Despite a federal ban on housing discrimination in the US, Facebook allowed advertisements that excluded minorities, according to a new investigation.
Facebook’s difficulties around its advertising policies are notorious at this point and it has been discussing how to solve the problem of political advertising purchasing for quite some time now.
CEO Mark Zuckerberg is keen to present a model of self-regulation, but it appears that there are still lingering issues when it comes its advertising strategy.
Continued issues for Facebook ads
Last year, ProPublica investigated the company’s system and found that it allowed advertisers to discriminate against specific ethnic groups viewing ads related to housing, excluding them in a pool called ‘Ethnic Affinities’.
Since this report, ProPublica has followed up with an investigation, which found that Facebook still allows for racial discrimination within its advertising model. Journalists bought dozens of ads for rental housing but asked that they not be visible to user groups such as Jews, Spanish speakers and African Americans, among others.
These groups and more are ostensibly protected under the federal Fair Housing Act in the US, which makes it illegal to publish ads “with respect to the sale or rental of a dwelling that indicates any preference, limitation or discrimination based on race, colour, religion, sex, handicap, familial status or national origin”. Those who violate the act can be subject to heavy fines.
Facebook provides a workaround for those looking to enact discriminatory housing policies, as every ad purchased by ProPublica was approved within a matter of minutes. Most of the ads took around three minutes to be granted approval, while it took 22 minutes for an ad excluding people “interested in Islam, Sunni Islam and Shia Islam” to be published successfully.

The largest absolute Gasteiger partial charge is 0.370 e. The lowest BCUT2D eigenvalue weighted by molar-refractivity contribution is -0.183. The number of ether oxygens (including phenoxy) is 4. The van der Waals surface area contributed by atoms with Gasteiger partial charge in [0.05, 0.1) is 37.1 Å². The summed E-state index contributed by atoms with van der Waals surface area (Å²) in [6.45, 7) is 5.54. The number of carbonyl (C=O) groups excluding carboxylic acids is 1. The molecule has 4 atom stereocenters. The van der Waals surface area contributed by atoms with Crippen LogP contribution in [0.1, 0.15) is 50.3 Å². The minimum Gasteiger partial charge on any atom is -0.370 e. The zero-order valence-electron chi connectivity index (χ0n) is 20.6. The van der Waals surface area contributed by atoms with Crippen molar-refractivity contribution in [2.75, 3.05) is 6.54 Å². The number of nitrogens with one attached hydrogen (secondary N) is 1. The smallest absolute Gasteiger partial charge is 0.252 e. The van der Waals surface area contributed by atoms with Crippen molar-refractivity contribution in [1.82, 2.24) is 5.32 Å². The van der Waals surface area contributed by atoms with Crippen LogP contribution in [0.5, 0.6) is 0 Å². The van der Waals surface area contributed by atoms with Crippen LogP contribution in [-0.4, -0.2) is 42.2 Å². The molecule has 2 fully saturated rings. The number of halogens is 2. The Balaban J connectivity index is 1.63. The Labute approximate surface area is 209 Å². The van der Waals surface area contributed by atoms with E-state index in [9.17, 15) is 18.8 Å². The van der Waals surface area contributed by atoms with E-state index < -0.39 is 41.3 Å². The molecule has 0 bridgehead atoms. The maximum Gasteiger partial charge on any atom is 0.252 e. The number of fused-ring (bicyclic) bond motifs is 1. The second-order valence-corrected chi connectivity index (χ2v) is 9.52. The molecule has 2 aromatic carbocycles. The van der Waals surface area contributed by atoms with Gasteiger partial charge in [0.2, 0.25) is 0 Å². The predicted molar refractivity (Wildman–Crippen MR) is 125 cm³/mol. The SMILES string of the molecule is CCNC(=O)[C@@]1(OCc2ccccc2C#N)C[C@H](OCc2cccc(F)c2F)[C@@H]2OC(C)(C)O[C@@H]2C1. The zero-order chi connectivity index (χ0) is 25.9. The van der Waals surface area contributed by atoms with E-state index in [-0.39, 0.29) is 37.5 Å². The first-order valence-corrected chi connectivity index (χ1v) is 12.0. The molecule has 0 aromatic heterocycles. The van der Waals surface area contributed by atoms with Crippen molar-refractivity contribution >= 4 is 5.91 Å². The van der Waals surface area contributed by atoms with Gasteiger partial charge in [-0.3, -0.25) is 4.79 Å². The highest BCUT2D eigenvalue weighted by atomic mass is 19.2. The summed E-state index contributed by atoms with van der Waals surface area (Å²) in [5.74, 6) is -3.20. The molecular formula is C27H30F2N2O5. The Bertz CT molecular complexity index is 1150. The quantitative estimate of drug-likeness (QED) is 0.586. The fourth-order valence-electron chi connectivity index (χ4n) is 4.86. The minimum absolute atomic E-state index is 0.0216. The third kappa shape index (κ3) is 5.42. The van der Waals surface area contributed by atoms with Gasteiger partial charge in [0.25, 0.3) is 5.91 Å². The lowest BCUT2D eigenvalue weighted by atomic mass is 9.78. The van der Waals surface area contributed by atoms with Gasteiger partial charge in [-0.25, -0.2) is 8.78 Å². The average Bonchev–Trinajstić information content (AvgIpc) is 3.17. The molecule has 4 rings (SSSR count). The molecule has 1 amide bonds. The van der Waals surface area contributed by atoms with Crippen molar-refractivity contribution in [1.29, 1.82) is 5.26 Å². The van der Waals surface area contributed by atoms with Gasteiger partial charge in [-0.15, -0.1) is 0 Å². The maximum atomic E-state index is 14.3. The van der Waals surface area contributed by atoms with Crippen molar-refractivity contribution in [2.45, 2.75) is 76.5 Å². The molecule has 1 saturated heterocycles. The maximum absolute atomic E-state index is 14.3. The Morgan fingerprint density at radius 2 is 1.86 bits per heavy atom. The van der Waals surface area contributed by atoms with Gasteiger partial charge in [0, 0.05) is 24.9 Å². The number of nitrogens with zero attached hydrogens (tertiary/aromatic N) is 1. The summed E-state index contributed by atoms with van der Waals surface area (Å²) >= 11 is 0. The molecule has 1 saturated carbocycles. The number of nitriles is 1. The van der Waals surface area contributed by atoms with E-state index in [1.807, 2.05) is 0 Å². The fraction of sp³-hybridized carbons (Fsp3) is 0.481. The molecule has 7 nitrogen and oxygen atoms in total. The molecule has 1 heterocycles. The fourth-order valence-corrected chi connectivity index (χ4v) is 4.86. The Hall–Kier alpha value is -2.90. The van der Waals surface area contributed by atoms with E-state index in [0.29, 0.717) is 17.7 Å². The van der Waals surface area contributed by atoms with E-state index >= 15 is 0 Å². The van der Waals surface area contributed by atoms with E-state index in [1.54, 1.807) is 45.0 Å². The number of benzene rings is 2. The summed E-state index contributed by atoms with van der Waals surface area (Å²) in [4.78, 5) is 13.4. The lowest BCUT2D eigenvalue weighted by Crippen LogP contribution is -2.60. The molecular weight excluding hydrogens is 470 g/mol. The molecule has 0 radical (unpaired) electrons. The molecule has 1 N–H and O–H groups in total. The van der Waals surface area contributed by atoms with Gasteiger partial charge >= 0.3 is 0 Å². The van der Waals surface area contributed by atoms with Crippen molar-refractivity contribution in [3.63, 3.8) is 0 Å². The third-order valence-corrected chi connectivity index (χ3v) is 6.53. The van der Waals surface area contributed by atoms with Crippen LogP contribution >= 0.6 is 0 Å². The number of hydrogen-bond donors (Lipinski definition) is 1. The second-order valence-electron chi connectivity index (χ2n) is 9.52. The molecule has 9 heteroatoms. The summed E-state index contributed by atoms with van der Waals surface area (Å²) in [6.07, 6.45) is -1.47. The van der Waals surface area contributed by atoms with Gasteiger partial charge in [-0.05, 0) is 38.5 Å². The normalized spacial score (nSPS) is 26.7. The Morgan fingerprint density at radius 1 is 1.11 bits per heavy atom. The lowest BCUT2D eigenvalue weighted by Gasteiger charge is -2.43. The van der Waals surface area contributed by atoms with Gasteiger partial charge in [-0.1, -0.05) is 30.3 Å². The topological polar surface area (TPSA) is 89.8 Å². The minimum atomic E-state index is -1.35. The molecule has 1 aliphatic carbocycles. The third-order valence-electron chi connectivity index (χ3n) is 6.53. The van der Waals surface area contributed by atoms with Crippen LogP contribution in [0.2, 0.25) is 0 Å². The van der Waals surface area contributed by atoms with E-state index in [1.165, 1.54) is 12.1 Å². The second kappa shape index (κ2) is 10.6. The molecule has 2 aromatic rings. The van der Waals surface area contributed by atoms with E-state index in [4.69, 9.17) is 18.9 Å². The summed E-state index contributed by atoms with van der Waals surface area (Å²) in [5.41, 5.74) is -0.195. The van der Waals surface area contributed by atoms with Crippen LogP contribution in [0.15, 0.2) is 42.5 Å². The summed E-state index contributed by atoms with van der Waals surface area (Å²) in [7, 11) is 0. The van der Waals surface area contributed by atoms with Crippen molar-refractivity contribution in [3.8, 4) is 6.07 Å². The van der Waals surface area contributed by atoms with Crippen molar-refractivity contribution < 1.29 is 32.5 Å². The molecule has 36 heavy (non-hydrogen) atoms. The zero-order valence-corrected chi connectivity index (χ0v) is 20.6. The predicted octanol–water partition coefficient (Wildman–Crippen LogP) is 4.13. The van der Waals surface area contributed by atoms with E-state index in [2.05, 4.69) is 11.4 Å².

According to its own policies, Facebook should have flagged the advertisements and prevented some of them from being uploaded in the first place. ProPublica was told by the US department of housing and urban development that an inquiry into Facebook’s advertising policies had been closed, “reducing pressure on the company to address the issue”.
A failure on Facebook’s behalf
Facebook spokesperson Ami Vora gave a statement to The Verge on the issue, describing the advertising loopholes as a failure in enforcement. “Earlier this year, we added additional safeguards to protect against the abuse of our multicultural affinity tools to facilitate discrimination in housing, credit and employment.
“The rental housing ads purchased by ProPublica should have but did not trigger the extra review and certifications we put in place due to a technical failure.”
Vora said that although Facebook’s systems “continue to improve”, the company can do better.
“While we currently require compliance notifications of advertisers that seek to place ads for housing, employment and credit opportunities, we will extend this requirement to all advertisers who choose to exclude some users from seeing their ads on Facebook to also confirm their compliance with our anti-discrimination policies and the law.”
This type of targeting is legal for advertisements touting films, for example, but housing, employment and credit advertisements are ripe for exclusionary practices, as the ProPublica investigation clearly demonstrates.
Although there is certainly a lot to be said for the benefits that come with the development of algorithms, the potential for them to be manipulated to achieve bigoted end results is something that needs to be explored and remedied.